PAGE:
Reward for Great Escape.

The Baking Blind book has some great chocolate recipes (the easiest French mousse; a wickedly indulgent Australian “mud cake”).   Next week’s free on-line demo at 1030 Monday 13 June will star more naughtiness with a vegan chocolate cake and brownies.   You can join us for free at:



Any (or all) of these chocolate delights would be justified reward for my latest achievement: being let out of jail as, after over quarter of a century, I’ve at last been discharged from treatment by Moorfields Eye Hospital.   The truth is that my various eye conditions seem to be stable after 25 years and there’s nothing anyone can do to rectify my blindness.   A more jaundiced view might be that the hospital is simply clearing their patient lists.   It is a wonderful new freedom from difficult journeys to London (taxi, train, taxi, passenger assistance at each stage, repeat for return).   They have been long, exhausting and stressful days.

The hospital experience this week was like the curate’s egg: good in parts but awful in others.   The greeting from the Friends of Moorfields volunteers was excellent: interested, concerned and hugely helpful people at every turn in the hospital.   And they are much needed: clearly no-one concerned with the design has ever had any accessibility training.   It remains determinedly oblivious to the fact that most patients will have some level of sight impairment which, being age-related, means that many patients will have other difficulties including reduced mobility.   There was a wonderful chap in the café bellowing to his phone and we all learned he could hear it through his hearing aids.

The Friends were interested in my book which, though printed, has good sized text and spacing making it all accessible even for those with very limited vision.   It has tips on life with disability and Australian Maribel’s 7 secrets of surviving blindness.

In comparison with the Friends, the professional staff were a distinctly patchy group.   Neither the reception personnel nor their IT system could cope with a long double-barrelled name so I was ungracefully transposed into someone different!   One needed good translation skills to interpret ”Havvarset” actually meant “Would you care to take a seat please”.

Then I was called, wrong name, by a “TEC”.   I had no idea what this acronym denoted but gather that technicians of some ilk have replaced nurses.   This individual seemed totally unable to operate outside the scripting on his computer.   He ignored that big clue of a white cane.   His first question was whether I wore glasses for long-distance and was then befuddled when I said “No”.   I explained that I have no sight and no perception of light but he still insisted that I should cover one eye with my hand and read the top line of the chart!   I declined with some asperity.   He didn’t seem to realise that, when one is blind, seeing the wall, let alone a chart, is impossible.   Life would have been so much easier if he’d taken a minute to glance back at the medical notes.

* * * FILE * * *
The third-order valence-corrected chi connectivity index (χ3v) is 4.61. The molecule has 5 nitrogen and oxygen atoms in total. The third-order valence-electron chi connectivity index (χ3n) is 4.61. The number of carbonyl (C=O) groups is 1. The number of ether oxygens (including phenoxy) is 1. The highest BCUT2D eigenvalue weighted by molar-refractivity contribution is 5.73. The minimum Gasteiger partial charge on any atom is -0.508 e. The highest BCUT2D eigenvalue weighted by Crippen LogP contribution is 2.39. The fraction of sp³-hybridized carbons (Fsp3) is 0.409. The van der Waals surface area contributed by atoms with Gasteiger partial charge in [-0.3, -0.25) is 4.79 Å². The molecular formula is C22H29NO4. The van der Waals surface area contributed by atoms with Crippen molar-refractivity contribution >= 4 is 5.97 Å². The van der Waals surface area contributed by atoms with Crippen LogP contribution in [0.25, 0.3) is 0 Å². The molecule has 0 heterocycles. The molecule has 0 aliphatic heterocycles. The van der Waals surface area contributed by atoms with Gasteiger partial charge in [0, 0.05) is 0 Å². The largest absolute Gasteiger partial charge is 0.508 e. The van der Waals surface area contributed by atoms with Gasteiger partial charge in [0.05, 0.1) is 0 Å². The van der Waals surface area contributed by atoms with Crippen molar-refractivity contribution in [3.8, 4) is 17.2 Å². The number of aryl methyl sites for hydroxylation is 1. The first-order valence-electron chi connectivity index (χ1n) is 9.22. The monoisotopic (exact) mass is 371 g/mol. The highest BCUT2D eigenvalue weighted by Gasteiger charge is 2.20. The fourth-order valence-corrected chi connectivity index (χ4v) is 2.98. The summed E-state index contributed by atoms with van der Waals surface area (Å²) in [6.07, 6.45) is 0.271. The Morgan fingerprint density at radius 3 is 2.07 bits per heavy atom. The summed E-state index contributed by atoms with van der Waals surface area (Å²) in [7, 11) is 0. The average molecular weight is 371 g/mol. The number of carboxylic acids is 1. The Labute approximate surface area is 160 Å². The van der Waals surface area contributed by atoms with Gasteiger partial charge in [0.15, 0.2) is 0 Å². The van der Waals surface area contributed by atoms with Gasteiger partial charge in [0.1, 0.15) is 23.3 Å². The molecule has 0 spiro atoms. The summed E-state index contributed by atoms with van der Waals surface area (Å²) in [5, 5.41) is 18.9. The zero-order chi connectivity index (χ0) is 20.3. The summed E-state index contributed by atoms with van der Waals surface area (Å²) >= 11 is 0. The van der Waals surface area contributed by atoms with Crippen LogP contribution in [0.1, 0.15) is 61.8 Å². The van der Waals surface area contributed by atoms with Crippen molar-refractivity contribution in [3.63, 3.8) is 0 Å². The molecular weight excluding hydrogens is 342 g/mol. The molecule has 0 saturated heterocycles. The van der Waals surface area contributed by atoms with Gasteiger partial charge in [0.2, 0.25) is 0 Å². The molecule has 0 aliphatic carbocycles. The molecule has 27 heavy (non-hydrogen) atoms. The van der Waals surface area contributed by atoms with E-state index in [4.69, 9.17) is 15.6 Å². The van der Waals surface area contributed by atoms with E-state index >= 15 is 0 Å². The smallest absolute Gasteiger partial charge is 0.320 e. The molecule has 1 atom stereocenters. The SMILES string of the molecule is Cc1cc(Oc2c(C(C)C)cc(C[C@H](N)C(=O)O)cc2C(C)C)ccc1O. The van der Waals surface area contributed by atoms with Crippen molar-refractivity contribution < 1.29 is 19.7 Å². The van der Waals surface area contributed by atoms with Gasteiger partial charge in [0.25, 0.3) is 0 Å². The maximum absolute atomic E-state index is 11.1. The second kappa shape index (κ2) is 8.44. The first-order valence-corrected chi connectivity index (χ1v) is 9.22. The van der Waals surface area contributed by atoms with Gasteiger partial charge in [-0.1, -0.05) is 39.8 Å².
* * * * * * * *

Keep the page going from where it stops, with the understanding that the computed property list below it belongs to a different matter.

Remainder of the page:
All of this was more than just exasperating.   The whole interaction was highly irritating and frustrating for both parties.   In reality, the core of the problem is those in-experts who design the routines for the initial appointment checks.   They have no concept of patient interaction when they create their IT procedures.  They ignore the law on equality, discrimination and harassment.   They undermine any sense of professionalism, sensitivity or empathy.   No wonder the staff encounter such resentment!

Finally, I was elevated to interactions with medically trained people: a couple of consultants who quickly concluded that there was nothing more they could do for me, and that one patient less would make their lives easier.

The only loss on this last occasion was the absence of, now, Professor Carlos Pavesio   I remember him as a callow junior makey-learny fellow back in the 1990s.   We saw each other weekly and then monthly for years as he struggled and lost the fight to save first my right eye and then the left.   He performed laser treatment on my retinas and I’m sure that they still bear his mark (Carlos Woz Here).   Treatment turned into a watching brief, punctuated by odd bits of surgery.   And once the imminent implosion of one eye was avoided, our meetings graduated to routine check-ups.   Throughout, his career has flourished to the extent Carlos has achieved international star status on the uveitis conference circuit – “a doyen” said one of his junior colleagues.

His genuine kindness, friendship, empathy and understanding marks him out from the crowd of eye doctors.   He has been a constant delight and stalwart supporter throughout these long difficult years.   As he continues his career, inculcating colleagues with similar attitudes and behaviour will be an achievement comparable with his elevation to professorship.   He has never forgotten that we are people first and foremost – not just an unread bundle of patient notes, not a number to be ticked off the appointment list but individuals with lives to be led despite huge difficulties, people facing life-changing events, distress and despair.   The key to good medicine is the relationship between human beings who treat each other with respect and as equals.,

© 2024 - Penny Melville-Brown
Resize Font